I have been told many times I should write a book about my life.
I am not sure who would buy my story in print.
Books are so expensive these days and I am hardly a celebrity; definitely not powerful, nor influential.
I think this page will have to do.
So let’s start way back in 1990.
Once had broken the shackles of high school (for which I hated), I was in desperate need for some excitement.
Which was an epic fail.
Australia was going through the recession “we had to have” according to Prime Minister Paul Keating. The adolescent unemployment rate in the City of Casey was 17.5%.
So I smoked marijuana, played Dungeons and Dragons and watched late night television with a multitude of out-of-work friends.
The grunge movement was in full swing at this time, Kurt Cobain was King. Being against the system was considered cool. So I didn’t feel so bad being human garbage.
After 3 years my brain became stale. Passing a filthy bong and the growing demonic paranoia wasn’t fun anymore.
It was downright boring.
So I found a crappy job.
Working in a petrol station, painfully saving my pennies.
At home I had made a mural, photos from all over Europe and dreamt of escape. I became a hermit and worked as many hours available, scratching enough to catch a plane to freedom.
Exploring Denmark, England, Germany, Italy, Czechoslovakia was brilliant but expensive and I was quickly out of cash.
Washed up on the Greek isle of Rhodos, I found grubby work in a steel mill. With extra savings I caught a ferry to Israel, where I would remain in Tel Aviv for the next 6 months.
Slaving away in pubs, moving furniture and washing dishes for the Holy Lands paid ok. I would go on to backpack across Egypt and Jordan in style. I stood at the foot of the magnificent pyramids and walked the beautiful ghost city of Petra.
Returning to Australia, I cashed in my Commodore (it’s a car) and with that money I opened up a tiny store.
“Drifters Comic Shop” was an overnight success. Within six months the shop was bursting with customers and imported stock. By the end of the year I had opened a second shop in Dandenong.
They say never make your hobby a business. And it is true. By the end of the second year, having seen the worst of customer greed and competitor thievery I closed the doors disgruntled.
The very next day I walked into the Australian Defence Force Office and signed up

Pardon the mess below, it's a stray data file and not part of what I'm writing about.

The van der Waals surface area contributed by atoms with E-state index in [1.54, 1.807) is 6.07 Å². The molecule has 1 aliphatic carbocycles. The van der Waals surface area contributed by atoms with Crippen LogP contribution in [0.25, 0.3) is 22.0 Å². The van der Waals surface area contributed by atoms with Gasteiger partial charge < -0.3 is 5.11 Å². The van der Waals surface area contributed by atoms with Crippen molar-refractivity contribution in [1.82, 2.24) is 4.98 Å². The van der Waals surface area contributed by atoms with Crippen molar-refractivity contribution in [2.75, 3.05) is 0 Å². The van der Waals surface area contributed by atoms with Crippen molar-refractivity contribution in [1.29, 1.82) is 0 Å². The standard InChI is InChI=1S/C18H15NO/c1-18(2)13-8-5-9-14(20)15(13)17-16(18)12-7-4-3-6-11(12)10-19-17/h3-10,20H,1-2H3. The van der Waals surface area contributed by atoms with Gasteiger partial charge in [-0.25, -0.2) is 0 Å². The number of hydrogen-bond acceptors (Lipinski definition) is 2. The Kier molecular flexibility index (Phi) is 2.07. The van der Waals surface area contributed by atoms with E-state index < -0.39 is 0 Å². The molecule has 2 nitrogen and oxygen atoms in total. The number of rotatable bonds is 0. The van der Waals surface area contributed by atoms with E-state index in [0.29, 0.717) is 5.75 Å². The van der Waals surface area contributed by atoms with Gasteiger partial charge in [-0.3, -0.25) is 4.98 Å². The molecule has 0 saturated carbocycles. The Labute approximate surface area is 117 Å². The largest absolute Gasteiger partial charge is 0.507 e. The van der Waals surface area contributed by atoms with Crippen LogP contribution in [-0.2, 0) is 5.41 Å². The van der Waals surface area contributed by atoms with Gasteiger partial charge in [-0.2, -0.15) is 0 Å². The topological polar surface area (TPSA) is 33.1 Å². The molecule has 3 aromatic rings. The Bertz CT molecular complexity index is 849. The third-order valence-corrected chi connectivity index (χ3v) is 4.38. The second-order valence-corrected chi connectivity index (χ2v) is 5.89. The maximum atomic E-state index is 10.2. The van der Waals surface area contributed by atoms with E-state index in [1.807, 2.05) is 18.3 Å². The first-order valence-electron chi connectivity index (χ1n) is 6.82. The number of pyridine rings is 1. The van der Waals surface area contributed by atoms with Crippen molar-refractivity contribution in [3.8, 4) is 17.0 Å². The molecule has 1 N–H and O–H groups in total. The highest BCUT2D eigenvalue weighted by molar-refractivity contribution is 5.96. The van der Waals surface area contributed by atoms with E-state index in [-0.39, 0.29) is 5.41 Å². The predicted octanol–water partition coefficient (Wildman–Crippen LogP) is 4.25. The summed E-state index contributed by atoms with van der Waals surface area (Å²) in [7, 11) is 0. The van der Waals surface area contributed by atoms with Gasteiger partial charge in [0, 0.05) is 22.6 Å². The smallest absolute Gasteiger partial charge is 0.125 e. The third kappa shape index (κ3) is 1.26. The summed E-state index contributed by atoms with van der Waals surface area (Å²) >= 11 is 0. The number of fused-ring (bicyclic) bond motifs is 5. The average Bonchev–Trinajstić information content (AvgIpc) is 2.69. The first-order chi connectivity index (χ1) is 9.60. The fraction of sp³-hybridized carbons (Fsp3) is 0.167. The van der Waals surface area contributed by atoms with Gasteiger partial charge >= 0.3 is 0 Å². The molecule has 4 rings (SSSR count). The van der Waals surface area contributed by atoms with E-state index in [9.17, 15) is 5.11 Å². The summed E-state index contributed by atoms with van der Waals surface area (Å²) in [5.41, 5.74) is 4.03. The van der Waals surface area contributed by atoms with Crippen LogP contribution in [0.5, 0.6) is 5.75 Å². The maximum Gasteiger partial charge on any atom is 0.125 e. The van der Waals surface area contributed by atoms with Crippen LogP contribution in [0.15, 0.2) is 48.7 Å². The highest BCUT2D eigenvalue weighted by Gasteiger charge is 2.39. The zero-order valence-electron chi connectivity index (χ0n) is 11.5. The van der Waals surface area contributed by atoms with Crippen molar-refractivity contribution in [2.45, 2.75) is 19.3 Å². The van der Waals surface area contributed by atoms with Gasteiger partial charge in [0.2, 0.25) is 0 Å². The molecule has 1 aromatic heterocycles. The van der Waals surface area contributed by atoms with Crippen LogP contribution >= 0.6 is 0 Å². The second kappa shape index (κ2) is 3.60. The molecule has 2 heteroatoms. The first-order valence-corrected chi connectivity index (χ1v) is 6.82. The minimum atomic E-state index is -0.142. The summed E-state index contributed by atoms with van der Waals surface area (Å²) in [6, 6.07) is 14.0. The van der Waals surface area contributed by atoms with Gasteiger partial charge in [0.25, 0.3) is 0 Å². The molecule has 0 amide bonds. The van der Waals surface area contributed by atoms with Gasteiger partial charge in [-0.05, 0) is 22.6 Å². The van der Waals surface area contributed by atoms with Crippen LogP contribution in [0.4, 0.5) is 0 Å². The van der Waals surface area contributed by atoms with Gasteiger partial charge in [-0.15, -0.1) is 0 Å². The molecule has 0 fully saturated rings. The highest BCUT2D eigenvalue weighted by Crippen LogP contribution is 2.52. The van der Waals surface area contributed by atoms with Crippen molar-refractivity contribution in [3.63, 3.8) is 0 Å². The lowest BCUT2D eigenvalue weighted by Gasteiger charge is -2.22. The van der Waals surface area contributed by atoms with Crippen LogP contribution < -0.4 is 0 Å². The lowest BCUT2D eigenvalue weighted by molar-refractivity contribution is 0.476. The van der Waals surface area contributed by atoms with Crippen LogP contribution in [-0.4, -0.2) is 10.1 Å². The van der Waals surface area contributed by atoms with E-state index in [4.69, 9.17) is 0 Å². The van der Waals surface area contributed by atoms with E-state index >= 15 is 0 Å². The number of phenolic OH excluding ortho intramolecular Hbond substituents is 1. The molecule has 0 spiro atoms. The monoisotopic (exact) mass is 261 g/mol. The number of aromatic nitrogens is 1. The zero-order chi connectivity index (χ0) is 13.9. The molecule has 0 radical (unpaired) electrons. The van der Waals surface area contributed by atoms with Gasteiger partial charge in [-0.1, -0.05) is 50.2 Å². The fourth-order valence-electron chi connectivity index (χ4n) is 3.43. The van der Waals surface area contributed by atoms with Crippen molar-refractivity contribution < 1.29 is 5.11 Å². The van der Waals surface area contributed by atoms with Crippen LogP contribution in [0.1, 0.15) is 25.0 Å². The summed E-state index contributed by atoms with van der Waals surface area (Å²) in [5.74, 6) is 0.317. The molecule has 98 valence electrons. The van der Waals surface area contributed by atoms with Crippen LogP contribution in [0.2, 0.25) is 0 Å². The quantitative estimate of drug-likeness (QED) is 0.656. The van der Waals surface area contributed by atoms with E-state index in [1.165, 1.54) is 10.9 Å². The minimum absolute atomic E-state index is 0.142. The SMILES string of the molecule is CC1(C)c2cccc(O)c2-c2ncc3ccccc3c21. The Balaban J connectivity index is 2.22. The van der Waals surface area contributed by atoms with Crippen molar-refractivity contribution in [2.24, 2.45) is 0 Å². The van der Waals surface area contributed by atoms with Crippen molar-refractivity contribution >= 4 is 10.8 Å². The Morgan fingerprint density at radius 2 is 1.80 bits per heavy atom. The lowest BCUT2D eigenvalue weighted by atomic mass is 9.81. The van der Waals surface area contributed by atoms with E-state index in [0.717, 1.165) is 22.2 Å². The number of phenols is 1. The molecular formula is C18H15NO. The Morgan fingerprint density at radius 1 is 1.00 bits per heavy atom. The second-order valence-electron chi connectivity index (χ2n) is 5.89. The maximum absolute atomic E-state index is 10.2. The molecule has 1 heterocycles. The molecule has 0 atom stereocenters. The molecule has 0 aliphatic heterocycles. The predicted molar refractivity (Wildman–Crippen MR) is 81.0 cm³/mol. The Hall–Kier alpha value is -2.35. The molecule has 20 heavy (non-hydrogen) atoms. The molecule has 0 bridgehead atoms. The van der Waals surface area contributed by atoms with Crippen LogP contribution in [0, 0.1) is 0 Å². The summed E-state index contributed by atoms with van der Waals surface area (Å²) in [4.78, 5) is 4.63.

Then off to my new home 1st Brigade in Darwin for the next 4 years.
Australia hadn’t seen any armored operations overseas since the Vietnam War. Ironically I would be sent to East Timor in less than 6 months.
The experience of a warzone cannot truly be described in writing. Real horror is raw and satanic, challenges a human to take stock of who they are and what they believe.
After the success of East Timor, our unit would be going to Iraq.
Smelling a rat, I immediately discharged. I have no regrets about the decision. Iraq was and is an occupation.
Leaving the army and finding suitable work for a qualified ASLAV 25mm Bushmaster Chaingun Gunner in civilian life isn’t easy. Such job applications do not appear in the newspaper.
Sucking on humble pie, I would find myself working at nights I in a petrol station on the graveyard shift.
I felt like I was back to square one. My big adventure had led to zero. After everything I had done I was back to shitsville. I was struggling to make rent and I was becoming increasingly depressed.
It was at this time a Yoda–like old man would come into the service station and spend time chatting. I was happy to talk, it meant I didn’t have to restock the freezer or mop the floors.
Eventually he would hand a Bible to me. I try not to judge a person by what I don’t know. So I read the book from front to back and then thought long and hard.
Within two years I would be preaching from the pulpit.
Finding God, I would become the Youth Leader at Chelsea Baptist Church and with the help of other selfless Samaritans we would build a large congregation of teenagers and children from the local community.
Just as the outreach program was surging towards 100 kids, I was crippled. Mind scattered and jumbled, I had to cancel the event and turn the children back out into the wilderness.
The doctor suggested I was bi-polar and prescribed a packet of red pills, Exefor-XR 75.
The little pill cured my ailment miraculously. I was able to function once more. I did not return to church. While I was in His service, God had struck me down. To be honest I was confused and a little angry with Him.
So I drove trucks, delivering parcels. My life became long grinding hours and big pay packets.
Despite making more money than I could spend I was becoming increasingly dissatisfied.
And then one day while camping I saw my destiny in the agony of a mange ridden wombat.
So that is my story in a nutshell. If you read to the end well done.
The story is still being written, I am only half way through my life. Hopefully the second half will be as interesting as the first.
Loxley Smithett earthknight.org